Unfortunately, the distortion of history perpetuates misconceptions about independence among members of the younger generation, weakening cultural ties and further straining relations across. In essence, the promotion of a separate Taiwan identity by the DPP contributes to the broader challenge of achieving reunification by eroding the cultural and historical connections between Taiwan and the mainland. Addressing these issues requires a nuanced approach that acknowledges Taiwan’s unique identity while also seeking common ground for peaceful coexistence and eventual reunification.

The second threat emerges from military intervention by the United States and its hegemonic mindset, as highlighted in U.S. Secretary of State Antony Blinken’s remark at the Munich Security Conference: “If you’re not at the table in the international system, you’re going to be on the menu.”

Since the Cold War, the United States has persistently moved to maintain its global dominance and hegemony by strategically weakening its competitors and enemies by designing various conflicts and crisis. From the conflicts in Iraq, Kosovo and Syria to the ongoing crises in the Russia-Ukraine war and the Gaza tragedy, U.S. interventionism reflects a zero-sum mentality under which its voracious appetite comes at the expense of weaker nations and world peace.

This insatiable pursuit resembles the relentless greed of a pigeon, ceaselessly seeking to feed on the flesh and blood of vulnerable countries without regard to the consequences. The human cost of “America first” is immeasurable, resulting in countless deaths and tragedies inflicted upon nations that dare to challenge U.S. dominance. Much like the cult leader Bullhead in the film, whose supposed sanctity doesn’t falter when sacrificing an innocent woman to maintain control over his followers, U.S. hegemony demonstrates a similar disregard for the lives it disrupts.

Regarding the Taiwan issue, the “one-China” principle, as articulated in the 1972 Shanghai Communique, establishes a clear line: Taiwan is an integral part of China, and thus the United States should refrain from meddling in China’s internal affairs.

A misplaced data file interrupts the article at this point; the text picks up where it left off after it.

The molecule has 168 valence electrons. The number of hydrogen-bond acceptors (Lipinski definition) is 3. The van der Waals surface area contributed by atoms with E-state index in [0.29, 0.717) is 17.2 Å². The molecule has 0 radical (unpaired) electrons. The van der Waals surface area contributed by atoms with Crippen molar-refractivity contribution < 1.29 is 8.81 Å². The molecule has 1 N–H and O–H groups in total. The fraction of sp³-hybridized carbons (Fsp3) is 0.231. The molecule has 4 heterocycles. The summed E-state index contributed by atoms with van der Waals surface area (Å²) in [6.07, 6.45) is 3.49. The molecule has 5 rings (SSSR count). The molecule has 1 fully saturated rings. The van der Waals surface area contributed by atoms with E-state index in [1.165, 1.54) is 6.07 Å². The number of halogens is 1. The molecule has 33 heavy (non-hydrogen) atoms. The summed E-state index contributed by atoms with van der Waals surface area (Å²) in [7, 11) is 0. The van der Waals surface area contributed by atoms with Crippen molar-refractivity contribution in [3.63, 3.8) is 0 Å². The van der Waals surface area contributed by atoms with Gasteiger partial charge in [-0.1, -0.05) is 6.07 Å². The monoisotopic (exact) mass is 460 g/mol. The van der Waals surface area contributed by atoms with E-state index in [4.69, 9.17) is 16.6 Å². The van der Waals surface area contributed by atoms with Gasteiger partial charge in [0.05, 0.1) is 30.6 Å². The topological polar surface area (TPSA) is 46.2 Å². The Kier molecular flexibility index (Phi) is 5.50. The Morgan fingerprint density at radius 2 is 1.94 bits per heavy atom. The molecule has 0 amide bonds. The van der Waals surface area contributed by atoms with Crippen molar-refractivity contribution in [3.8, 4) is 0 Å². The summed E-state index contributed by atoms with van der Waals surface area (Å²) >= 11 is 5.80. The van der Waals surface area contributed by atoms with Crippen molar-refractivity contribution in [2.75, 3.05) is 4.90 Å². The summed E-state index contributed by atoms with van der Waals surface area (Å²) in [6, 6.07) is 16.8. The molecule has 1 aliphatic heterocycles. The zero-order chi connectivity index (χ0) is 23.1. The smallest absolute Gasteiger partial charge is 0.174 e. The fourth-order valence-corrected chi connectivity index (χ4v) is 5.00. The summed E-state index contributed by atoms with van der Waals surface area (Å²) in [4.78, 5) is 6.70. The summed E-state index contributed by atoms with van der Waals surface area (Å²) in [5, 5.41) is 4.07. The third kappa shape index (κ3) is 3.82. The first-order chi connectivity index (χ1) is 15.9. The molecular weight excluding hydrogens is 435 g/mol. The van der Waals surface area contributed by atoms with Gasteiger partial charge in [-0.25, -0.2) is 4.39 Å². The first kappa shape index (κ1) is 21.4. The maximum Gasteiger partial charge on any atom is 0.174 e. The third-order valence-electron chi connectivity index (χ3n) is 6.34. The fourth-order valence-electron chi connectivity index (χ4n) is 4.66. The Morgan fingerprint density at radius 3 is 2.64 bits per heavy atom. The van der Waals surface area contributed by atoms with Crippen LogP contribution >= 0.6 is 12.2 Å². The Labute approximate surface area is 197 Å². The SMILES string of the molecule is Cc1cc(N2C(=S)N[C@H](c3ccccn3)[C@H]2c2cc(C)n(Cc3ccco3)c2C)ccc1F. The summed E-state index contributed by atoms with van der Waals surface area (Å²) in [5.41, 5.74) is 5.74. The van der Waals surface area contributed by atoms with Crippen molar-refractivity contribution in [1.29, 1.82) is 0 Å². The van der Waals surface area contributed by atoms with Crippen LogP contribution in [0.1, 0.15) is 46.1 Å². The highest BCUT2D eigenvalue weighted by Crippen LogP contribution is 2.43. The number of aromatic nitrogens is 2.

The third threat comes from the hatred exuded by militant extremists — just as the Pigeon exhibited in the film. Defining militant extremists in the context of the Taiwan issue involves identifying individuals or groups who advocate for or engage in violent or extreme actions to advance their political objectives with regard to Taiwan’s status and relations with the Chinese mainland. These extremists may press their Taiwan independence agenda by means of severe violence or armed force. They may hold to radical or extreme ideologies or positions that reject compromise or peaceful means of resolution.

Overall, people from both sides of the Strait cherish hope for national reunification. Resolving the Taiwan issue will require a comprehensive and nuanced approach that can finally defeat the three evils — the pig, the snake and the pigeon. Key stakeholders, including the leaders of Taiwan and the central government in Beijing, as well as the international community, must engage in constructive dialogue and cooperation to achieve a peaceful resolution that respects the interests and aspirations of the people on both sides. Only in this way can all Chinese people and the international community as a whole be relieved of the threats posed by these evils.

You might also like
Back to Top